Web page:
There has been much debate about why Covid-19 outbreaks in some parts of the world quickly overwhelmed health systems, while at other locations the outbreak could be readily managed.
“Was it something about those communities and their response, or had the virus somehow changed?”
The study explained how all viruses mutate and change to some degree but those changes “rarely impact fitness or ability to compete”.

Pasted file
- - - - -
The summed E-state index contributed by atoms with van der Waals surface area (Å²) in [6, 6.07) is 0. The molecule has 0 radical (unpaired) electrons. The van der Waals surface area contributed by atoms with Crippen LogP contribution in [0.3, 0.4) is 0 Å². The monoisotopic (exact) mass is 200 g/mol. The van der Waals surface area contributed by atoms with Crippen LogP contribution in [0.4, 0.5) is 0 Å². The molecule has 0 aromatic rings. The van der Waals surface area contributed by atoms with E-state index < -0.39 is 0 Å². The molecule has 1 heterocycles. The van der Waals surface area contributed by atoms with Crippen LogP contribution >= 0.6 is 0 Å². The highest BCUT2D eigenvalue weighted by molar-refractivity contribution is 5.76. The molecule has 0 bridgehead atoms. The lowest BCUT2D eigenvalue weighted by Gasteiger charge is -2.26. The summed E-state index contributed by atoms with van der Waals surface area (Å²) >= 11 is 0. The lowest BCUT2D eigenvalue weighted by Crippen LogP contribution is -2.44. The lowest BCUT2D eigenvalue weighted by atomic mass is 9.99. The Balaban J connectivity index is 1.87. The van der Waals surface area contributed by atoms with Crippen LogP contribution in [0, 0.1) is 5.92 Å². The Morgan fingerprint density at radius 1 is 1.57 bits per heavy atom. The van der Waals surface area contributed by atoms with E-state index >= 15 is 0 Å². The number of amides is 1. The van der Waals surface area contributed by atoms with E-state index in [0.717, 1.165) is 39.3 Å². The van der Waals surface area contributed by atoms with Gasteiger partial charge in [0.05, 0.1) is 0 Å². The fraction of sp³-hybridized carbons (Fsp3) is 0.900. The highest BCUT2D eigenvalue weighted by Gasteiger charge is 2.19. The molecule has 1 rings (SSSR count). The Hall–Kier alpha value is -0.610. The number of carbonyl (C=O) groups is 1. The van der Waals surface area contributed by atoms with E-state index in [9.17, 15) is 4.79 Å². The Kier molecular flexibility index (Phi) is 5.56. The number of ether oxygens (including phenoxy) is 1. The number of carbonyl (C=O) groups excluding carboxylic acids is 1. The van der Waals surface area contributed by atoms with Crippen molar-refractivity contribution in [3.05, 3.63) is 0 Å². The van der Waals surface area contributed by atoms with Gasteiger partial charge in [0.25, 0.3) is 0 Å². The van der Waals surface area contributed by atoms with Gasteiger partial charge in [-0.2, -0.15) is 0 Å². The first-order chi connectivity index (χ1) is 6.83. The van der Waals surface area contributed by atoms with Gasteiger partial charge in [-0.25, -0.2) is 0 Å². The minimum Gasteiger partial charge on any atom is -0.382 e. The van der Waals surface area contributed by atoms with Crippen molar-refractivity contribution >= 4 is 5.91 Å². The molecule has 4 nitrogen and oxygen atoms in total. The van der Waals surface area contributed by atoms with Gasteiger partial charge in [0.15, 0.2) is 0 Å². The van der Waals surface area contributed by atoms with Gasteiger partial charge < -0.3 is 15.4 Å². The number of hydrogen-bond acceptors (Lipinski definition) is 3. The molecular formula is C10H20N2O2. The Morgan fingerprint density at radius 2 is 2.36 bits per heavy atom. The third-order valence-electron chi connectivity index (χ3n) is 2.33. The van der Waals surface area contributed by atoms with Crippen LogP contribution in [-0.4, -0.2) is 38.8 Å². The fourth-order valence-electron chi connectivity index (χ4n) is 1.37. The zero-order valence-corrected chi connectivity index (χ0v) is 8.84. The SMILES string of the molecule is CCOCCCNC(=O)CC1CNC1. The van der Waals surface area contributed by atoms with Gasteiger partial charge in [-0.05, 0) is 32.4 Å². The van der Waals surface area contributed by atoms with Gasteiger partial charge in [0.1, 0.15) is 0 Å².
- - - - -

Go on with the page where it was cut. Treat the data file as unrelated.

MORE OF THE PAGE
The significant change with respect to SARS-CoV-2 variant was the presence of D614G mutation which was absent in the earliest regional outbreaks.
The experts, however, have called for more research, concluding that the Covid-19 virus may have ultimately figured out how to be more stable and not fall apart.
“Over time, it has figured out how to hold on better and not fall apart until it needs to,” co-author Michael Farzan, PhD, co-chairman of the Scripps Research Department of Immunology and Microbiology said. “The virus has, under selection pressure, made itself more stable,” he added.